program, and I worked with Ruth McQuown. Ruth
was definitely a feminist. She wanted a women's party
and encouraged me to write about the women's move-
ment for my PhD work."
In addition to reading about women's history,
something personal happened that caused Smeal to get
involved with the women's movement. After the birth
of her children in the mid-1960s, Smeal went through
a period of illness. "With almost anyone who really
gets turned onto a cause, something has to hit home,"
she says. "For me, it was my medical situation. Women
couldn't get disability insurance. I asked a doctor what
happens to women when they get sick and have little
children, and he told me they just have a lot of relaps-
es. The attitude of some male doctors and how they
treated women as neurotic complainers was horrible."
Smeal says this attitude, probably more than anything,
led to her involvement with the women's movement.
Smeal finished her PhD classes at UF in the early
1970s and started working on her dissertation. She
moved to Pittsburgh and became active in NOW,
going from a local officer to the national board in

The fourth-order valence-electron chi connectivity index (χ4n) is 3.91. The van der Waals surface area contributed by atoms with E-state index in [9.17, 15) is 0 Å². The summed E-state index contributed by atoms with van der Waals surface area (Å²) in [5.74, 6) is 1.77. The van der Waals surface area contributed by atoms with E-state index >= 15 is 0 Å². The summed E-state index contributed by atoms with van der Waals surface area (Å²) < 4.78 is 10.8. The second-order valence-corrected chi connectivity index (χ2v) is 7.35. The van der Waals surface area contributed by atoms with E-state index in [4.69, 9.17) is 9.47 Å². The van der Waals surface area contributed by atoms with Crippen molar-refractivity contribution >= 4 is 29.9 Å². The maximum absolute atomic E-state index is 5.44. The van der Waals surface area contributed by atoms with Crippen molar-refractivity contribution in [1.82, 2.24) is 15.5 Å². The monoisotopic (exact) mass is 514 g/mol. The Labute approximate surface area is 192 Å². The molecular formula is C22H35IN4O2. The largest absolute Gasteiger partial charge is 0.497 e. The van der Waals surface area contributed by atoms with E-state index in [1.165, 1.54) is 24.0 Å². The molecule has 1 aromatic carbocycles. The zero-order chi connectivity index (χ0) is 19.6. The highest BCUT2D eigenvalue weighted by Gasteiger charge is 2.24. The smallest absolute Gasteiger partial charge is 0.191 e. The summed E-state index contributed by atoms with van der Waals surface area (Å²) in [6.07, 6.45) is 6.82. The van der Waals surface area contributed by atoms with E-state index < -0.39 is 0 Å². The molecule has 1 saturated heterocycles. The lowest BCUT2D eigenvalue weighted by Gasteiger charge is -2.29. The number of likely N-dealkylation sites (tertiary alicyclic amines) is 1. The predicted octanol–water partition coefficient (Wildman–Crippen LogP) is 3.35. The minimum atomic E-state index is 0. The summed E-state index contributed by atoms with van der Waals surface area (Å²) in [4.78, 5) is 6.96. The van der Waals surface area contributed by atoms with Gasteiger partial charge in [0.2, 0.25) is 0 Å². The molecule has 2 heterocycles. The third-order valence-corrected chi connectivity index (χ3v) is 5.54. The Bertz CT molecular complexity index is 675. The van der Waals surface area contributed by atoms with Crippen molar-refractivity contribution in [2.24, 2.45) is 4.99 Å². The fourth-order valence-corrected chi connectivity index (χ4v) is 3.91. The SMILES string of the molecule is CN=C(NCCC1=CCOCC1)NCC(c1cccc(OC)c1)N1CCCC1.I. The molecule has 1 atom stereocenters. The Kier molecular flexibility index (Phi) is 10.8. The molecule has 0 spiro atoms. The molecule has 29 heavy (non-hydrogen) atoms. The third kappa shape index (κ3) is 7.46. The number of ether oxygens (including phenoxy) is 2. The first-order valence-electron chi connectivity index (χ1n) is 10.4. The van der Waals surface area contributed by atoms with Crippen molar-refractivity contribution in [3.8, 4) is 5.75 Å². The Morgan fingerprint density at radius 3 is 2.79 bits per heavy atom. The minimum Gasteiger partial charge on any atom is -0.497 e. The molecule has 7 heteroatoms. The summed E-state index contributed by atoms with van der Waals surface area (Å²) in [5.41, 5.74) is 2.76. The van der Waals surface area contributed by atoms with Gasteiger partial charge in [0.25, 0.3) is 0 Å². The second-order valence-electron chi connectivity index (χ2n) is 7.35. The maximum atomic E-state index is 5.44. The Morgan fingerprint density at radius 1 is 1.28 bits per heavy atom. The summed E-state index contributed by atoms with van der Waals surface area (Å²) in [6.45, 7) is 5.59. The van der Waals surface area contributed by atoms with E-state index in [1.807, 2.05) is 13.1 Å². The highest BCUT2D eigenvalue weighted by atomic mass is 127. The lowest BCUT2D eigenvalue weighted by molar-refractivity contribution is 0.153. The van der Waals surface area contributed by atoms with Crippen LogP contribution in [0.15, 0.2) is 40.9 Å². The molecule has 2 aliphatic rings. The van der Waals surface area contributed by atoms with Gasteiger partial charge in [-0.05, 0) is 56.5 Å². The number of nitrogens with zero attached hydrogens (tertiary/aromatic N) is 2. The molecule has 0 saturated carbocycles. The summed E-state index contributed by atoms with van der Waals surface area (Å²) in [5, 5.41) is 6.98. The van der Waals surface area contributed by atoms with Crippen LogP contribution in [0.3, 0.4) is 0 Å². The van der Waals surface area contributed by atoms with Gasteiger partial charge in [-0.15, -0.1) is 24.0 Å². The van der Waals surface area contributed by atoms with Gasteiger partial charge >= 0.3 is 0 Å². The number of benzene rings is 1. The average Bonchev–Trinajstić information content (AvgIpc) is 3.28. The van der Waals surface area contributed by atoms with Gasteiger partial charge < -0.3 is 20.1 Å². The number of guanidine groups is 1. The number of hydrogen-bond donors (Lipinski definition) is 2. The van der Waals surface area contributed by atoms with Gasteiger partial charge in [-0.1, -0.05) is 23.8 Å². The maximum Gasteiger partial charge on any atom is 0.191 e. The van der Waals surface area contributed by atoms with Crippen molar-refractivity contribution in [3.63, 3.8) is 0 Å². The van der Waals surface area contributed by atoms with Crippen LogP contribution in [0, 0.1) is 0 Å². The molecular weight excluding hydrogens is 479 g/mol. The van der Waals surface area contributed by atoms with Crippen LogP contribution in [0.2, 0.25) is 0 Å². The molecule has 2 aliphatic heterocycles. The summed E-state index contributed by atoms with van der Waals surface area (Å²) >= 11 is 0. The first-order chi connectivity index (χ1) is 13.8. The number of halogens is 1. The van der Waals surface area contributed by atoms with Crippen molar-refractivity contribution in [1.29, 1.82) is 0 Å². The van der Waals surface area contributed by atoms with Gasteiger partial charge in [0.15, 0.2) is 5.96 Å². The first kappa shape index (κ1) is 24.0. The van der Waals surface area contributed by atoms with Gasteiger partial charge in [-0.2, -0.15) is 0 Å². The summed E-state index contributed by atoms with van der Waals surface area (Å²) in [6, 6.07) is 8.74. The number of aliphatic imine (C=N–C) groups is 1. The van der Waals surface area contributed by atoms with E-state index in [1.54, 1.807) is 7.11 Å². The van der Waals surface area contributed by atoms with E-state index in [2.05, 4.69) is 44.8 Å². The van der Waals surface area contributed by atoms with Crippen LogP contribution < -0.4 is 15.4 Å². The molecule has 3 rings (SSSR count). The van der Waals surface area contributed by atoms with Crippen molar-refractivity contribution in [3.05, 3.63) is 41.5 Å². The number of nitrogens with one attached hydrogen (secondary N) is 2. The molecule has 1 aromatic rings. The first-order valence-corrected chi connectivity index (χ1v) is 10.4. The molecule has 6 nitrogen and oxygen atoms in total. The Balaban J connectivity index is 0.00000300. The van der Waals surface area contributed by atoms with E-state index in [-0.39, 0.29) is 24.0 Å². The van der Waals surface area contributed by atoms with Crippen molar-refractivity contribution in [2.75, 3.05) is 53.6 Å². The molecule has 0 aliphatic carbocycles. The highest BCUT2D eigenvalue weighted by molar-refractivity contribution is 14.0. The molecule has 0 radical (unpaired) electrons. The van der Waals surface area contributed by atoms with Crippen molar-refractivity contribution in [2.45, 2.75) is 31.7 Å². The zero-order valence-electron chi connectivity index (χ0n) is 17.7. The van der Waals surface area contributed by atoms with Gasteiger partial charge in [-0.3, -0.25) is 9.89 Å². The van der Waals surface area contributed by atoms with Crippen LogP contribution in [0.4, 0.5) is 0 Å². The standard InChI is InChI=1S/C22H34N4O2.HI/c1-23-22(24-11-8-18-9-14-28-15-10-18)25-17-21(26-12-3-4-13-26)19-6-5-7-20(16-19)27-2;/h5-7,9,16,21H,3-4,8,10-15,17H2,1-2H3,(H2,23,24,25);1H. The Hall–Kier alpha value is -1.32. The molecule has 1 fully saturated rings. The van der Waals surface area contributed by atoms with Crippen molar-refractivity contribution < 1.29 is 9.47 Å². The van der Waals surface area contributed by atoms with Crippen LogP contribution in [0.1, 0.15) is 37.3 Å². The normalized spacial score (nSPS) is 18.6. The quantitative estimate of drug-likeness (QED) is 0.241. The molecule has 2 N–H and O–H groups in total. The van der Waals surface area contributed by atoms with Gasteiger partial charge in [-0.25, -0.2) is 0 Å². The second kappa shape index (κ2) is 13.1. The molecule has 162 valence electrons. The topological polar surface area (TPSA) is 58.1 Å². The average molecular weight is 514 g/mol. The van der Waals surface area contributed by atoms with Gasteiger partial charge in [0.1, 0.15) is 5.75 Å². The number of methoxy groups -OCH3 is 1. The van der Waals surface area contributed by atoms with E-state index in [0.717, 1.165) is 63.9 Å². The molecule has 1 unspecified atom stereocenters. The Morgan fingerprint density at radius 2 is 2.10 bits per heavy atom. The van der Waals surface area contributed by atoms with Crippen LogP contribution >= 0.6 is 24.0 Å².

1973 and elected chair in 1975. The research Smeal
started at UF eventually led to her discovery of the

At the CLAS commencement ceremony
on May 3, Eleanor Smeal received an
honorary Doctor of Science degree from
UF. She was also the keynote speaker.

gender gap in election results in 1980.
She found an eight percent difference
between men's and women's votes for
Ronald Reagan in his election over
Jimmy Carter. "It was clear there were
a lot of differences between male and
female attitudes on a host of issues," she
says. "Everything from social security
and women's rights to Medicare and
committing troops abroad. Women had
been voting since 1920, but our voting
power had been ignored for 60 years."
Smeal wrote her dissertation, which
was published, with co-author Audrey S.
Wells, as a chapter in Women in Politics
edited by Jane S. Jaquette. However,
she decided not to come back to UF to
defend it. "I needed about two more
months to add in footnotes, but there
was so much to be done with NOW, so
I didn't finish. Ruth always said I should